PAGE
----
This homemade Chinese Noodle Soup makes use of chicken leftovers or a rotisserie chicken, so you have time to enjoy the pleasure of handmade noodles!
Inspired by a trip to New York City’s Chinatown, this Chinese Noodle Soup is a comforting, easy meal. Discover the trick to making homemade noodles without having to hand pull them like the pros.
In early November my sister and I took a trip to New York City. Rosie now lives in Las Vegas, so it was a chance to catch up and have some much needed sister bonding time. In just a few short days we explored much of Manhattan on foot, logging about 20,000 steps a day!!!!
In Battery Park we waved to the Statue of Liberty, explored the diverse history of the Castle Clinton National Monument, and even stumbled onto the Battery Urban Farm, an educational vegetable garden that supplies produce for school cafeterias and non-profits. They had the most beautiful yellow swiss chard growing there!
Not far away, we shed tears at the 9/11 Memorial where we watched the cascading waterfalls pour into the reflecting pools. Crowds bustled around the stark granite fountains. It was a day with few birthdays amongst the memorialized but I did find a few roses, one of which was placed in the engraving of John Edward Bulaga, Jr.’s name.
After tears, you must have some laughter, so I’m happy we were able to see That Golden Girls Show, a puppet parody of the hit TV show. Rosie has always been a fan of the Golden Girls so we had to watch the girls sit down for cheesecake! The puppets were the spitting image of the real actors and it was just so gosh darn funny! And the puppeteers were amazing! They really nailed the mannerisms of each character, but none more so than Michael LaMasa who played Dorothy. He even sounded like Bea Arthur! So, if you’re in NYC for the holidays, I’d strongly recommend you see it before it closes on December 31st.
In the Financial District we took a step back in time at Fraunces Tavern, a Colonial tavern where the Sons of Liberty plotted the New York Tea Party and George Washington gave a farewell speech to his officers after the American Revolution had ended. Aaron Burr and Alexander Hamilton also dined here for a Society of Cincinnati meeting just a week prior to their famous and deadly duel. Here you can see a preserved tavern room, explore rooms of artifacts and flags and see a charming exhibit of paintings by John Ward Dunsmore.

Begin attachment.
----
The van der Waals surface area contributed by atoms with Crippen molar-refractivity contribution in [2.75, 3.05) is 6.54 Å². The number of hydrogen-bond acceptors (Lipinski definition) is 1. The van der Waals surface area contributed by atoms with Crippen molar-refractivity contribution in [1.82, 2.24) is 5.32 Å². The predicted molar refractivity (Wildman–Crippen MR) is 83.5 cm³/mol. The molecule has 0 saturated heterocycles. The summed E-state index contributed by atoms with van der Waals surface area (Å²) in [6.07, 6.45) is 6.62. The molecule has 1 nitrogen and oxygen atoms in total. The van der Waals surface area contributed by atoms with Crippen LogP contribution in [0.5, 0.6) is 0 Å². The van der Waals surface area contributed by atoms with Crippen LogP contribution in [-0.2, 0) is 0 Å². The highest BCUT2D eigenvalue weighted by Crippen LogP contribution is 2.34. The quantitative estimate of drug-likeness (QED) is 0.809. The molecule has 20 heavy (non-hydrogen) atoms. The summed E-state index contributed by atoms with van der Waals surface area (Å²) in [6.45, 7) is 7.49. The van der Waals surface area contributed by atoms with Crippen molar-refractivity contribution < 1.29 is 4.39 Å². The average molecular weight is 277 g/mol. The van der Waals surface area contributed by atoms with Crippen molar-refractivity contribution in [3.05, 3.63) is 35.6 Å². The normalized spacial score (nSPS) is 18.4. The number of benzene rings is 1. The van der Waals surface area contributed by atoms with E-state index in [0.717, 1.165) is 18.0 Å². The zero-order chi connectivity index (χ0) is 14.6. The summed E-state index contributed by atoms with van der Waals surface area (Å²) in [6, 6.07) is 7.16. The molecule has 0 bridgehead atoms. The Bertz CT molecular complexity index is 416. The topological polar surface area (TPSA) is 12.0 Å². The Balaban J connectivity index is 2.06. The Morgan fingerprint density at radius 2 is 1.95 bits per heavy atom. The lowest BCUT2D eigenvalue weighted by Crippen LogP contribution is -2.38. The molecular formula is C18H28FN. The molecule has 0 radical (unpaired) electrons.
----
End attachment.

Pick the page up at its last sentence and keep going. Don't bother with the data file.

We continued our history lesson at the Tenement Museum by taking a tour that explored the lives of immigrants working in the garment industry. It was just one of the stories that the partially restored apartment building 97 Orchard Street has to tell. Here in Manhattan’s Lower East Side, you can get a sense of the what NYC’s melting pot was like in late 1800s and early 20th Century. But the museum is also working on new exhibits that will explore post WWII era immigrant populations, so I’m excited to return in the future.
Which brings me to Chinatown! Before I left, I asked my cousin’s fiance Jared for his favorite stops in NYC. He said his fave was Chinatown, so we decided to check it out. I’m so glad we did because it was such a colorful and tasty adventure in the Big Apple.
First, if we didn’t have to take the subway back to our hotel, I would have bought EVERY delicious thing I saw at the markets. Piles and piles of colorful fruits and so many exotic spices. Food blogger heaven! So since we couldn’t take it with us, we just had to eat it there!
Of course we had to eat gourmet ice cream! The Chinatown Ice Cream Factory serves up Asian inspired ice cream flavors like Almond Cookie, Lychee and Red Bean. So yummy! I had two HUGE scoops of Almond Cookie and Mango but wish I could have tried every flavor!